Celebrating Seven Years of Self-Governance in Cherán, Michoacán
Cheran in focus ⬿

Celebrating Seven Years of Self-Governance in Cherán, Michoacán

Purépecha municipality Names Third Council of Elders to their Communal Government
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August 15, 2018

On Sunday May 27, 2018, the indigenous Purépecha municipality of Cherán, Michoacán, named its Third Council of Elders (Consejo Mayor, Consejo de Keris) to their communal government.

Cherán has been practicing a traditional form of self-government for seven years. Earlier this year, on April 15, 2018, the community celebrated the seven-year anniversary of its uprising against what they all call today “the narco government.”

The narco government included a wide variety of characters, including cartel thugs or “sicarios” working alongside illegal loggers who conspired to ravish Cherán’s forests and anyone who got in their way. Cherán lost over 50 community members between 2007 and 2011. Many of those simply disappeared, never to be seen again.

When Cherán rose up, the local mayor, his cabinet, and all the local police fled the community and left community members to fend for themselves. This and many other details that would come to light during first months of the uprising exposed the collusion of local politicians and the police with organized crime and the very violent and illicit logging activity.

When Cherán rose up, over 300 campfire barricades were erected at intersections throughout the community. An additional five checkpoints were established at entry roadways to the community. As the police fled Cherán, they also left their weapons, uniforms, and vehicles at the police barracks. The community recovered all of these elements to establish their “ronda comunitaria” or community guard.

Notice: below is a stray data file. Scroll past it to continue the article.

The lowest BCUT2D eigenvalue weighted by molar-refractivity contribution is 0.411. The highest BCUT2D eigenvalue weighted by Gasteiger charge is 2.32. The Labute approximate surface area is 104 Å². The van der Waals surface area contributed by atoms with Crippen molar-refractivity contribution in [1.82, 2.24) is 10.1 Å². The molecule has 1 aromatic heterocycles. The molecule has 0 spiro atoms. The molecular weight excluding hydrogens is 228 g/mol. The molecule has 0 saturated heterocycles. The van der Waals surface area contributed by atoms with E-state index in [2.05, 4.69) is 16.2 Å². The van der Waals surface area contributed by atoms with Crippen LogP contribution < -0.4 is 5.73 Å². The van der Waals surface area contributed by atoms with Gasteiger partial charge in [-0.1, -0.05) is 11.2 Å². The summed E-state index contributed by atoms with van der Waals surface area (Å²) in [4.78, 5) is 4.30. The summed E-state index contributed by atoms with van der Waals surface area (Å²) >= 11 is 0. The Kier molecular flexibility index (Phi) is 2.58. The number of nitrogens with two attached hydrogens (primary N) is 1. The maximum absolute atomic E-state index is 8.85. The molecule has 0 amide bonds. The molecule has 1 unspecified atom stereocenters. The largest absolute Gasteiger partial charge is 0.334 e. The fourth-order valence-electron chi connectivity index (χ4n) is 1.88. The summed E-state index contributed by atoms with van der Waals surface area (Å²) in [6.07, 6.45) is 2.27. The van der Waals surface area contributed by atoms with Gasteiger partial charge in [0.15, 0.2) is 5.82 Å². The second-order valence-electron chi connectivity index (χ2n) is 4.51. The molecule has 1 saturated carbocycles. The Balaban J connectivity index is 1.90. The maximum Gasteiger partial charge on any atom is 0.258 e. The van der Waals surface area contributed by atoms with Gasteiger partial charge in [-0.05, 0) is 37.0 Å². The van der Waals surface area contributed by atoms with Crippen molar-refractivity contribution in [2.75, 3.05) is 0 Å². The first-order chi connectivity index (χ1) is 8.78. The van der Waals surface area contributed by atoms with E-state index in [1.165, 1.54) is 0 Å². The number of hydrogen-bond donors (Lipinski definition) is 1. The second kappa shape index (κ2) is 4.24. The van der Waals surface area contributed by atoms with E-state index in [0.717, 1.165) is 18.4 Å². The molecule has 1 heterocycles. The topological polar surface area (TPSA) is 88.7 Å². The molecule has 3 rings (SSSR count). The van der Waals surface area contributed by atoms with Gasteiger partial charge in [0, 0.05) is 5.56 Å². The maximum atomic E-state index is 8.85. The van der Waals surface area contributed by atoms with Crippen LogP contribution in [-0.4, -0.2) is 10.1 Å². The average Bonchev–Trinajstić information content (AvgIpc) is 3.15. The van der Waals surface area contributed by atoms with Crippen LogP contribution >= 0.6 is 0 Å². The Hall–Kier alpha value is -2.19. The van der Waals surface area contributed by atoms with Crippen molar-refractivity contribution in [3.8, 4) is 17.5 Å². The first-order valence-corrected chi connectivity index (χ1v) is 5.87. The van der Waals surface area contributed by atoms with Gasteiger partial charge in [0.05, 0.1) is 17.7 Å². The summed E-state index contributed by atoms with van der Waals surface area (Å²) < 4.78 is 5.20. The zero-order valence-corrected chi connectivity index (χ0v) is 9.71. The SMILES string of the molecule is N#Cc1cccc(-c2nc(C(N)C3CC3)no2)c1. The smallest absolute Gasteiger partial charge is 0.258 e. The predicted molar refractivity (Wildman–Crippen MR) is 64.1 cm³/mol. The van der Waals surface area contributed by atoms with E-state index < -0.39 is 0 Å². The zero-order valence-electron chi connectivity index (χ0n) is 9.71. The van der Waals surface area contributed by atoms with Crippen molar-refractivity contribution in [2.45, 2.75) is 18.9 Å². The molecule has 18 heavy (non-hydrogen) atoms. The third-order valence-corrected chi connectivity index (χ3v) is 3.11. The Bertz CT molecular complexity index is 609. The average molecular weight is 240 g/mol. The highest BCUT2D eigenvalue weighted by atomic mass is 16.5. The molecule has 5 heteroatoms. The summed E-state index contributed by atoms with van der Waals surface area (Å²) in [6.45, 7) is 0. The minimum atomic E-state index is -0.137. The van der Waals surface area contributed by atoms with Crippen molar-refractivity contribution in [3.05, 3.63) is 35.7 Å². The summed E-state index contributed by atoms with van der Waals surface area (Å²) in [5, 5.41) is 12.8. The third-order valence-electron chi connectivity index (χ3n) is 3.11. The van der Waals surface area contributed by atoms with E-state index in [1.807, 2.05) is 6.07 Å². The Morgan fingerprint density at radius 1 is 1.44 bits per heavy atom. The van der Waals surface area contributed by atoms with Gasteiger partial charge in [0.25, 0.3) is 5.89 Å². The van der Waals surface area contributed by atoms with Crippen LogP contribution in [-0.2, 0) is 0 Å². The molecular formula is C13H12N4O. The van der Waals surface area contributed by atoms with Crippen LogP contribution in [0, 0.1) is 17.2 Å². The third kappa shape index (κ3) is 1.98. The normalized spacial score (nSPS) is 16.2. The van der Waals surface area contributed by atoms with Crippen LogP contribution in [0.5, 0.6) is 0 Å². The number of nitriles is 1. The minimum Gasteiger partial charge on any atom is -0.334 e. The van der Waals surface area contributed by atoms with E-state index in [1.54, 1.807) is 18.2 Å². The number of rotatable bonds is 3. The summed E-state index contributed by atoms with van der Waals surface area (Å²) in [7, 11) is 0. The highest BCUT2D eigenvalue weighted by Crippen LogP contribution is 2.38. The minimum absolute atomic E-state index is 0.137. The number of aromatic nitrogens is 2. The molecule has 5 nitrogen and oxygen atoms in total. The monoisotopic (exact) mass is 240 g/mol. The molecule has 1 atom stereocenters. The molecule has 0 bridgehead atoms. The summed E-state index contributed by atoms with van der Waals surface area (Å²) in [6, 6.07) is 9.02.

Photo: El Enemigo Común

Nobody will say it on record to this day, but everyone knows that all cell phone service, all television service, and all radio service was shut off immediately after the uprising. Cherán was disconnected from the rest of the world.

It was during this time that one of the most absolutely astonishing elements of the uprising came to function on a nightly basis: the “fogatas” or campfire barricades. Again, 300 of these barricades were erected throughout the community for security purposes, but they also became core meeting points and the basis for the collective decision making process that Cherán established at that time and continues to practice today.

Each fogata belongs to one of four neighborhoods in Cherán: 1st barrio or Karhákua, 2nd barrio or Jarhukutini, 3rd barrio or Ketsikua and 4th barrio or Paríkutini, also jokingly known as Paris. The fogatas met every night during the uprising. Each fogata would send proposals and a representative to neighborhood assemblies and then to community assemblies. The fogata element of the communal government in Cherán was the only new element.

The neighborhood assemblies and the larger general assembly are part of the traditional forms of self-governance that Cherán practiced 40 years earlier, before political parties and institutional forms of government came to the community.

In these general assemblies, the community of Cherán came to a consensus. They decided to return to their traditional form of self-governance, which also required the recreation of governing councils.

The naming of Cherán’s third Council of Eldersa process that takes place every three yearsmarks the seventh year of self-governance in the community.

Photo: El Enemigo Común

This article was originally published at El Enemigo Común. It has been edited and re-published at IC under a Creative Commons License.

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